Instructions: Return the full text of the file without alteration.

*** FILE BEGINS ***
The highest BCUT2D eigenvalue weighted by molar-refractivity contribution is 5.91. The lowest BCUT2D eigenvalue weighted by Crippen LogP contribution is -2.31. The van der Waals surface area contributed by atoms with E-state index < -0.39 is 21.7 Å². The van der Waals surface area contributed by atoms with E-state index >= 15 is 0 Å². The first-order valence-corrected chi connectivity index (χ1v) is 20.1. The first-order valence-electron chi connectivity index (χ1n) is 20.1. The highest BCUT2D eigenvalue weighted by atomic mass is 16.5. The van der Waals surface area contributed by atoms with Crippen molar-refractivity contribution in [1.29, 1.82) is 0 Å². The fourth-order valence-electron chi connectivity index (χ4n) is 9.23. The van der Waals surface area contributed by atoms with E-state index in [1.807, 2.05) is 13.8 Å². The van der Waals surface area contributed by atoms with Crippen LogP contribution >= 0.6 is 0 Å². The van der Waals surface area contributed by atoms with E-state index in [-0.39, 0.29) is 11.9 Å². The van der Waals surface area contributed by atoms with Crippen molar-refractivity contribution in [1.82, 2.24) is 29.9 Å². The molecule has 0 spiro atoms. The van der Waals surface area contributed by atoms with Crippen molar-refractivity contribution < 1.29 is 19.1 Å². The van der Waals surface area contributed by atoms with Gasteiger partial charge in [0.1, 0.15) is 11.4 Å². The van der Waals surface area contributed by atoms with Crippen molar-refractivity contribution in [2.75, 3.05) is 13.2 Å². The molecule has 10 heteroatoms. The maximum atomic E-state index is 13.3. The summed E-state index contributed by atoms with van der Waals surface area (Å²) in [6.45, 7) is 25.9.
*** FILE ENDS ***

The highest BCUT2D eigenvalue weighted by molar-refractivity contribution is 5.91. The lowest BCUT2D eigenvalue weighted by Crippen LogP contribution is -2.31. The van der Waals surface area contributed by atoms with E-state index < -0.39 is 21.7 Å². The van der Waals surface area contributed by atoms with E-state index >= 15 is 0 Å². The first-order valence-corrected chi connectivity index (χ1v) is 20.1. The first-order valence-electron chi connectivity index (χ1n) is 20.1. The highest BCUT2D eigenvalue weighted by atomic mass is 16.5. The van der Waals surface area contributed by atoms with Crippen molar-refractivity contribution in [1.29, 1.82) is 0 Å². The fourth-order valence-electron chi connectivity index (χ4n) is 9.23. The van der Waals surface area contributed by atoms with E-state index in [1.807, 2.05) is 13.8 Å². The van der Waals surface area contributed by atoms with Crippen LogP contribution >= 0.6 is 0 Å². The van der Waals surface area contributed by atoms with E-state index in [-0.39, 0.29) is 11.9 Å². The van der Waals surface area contributed by atoms with Crippen molar-refractivity contribution in [1.82, 2.24) is 29.9 Å². The molecule has 0 spiro atoms. The van der Waals surface area contributed by atoms with Crippen molar-refractivity contribution < 1.29 is 19.1 Å². The van der Waals surface area contributed by atoms with Gasteiger partial charge in [0.1, 0.15) is 11.4 Å². The van der Waals surface area contributed by atoms with Crippen molar-refractivity contribution in [2.75, 3.05) is 13.2 Å². The molecule has 10 heteroatoms. The maximum atomic E-state index is 13.3. The summed E-state index contributed by atoms with van der Waals surface area (Å²) in [6.45, 7) is 25.9.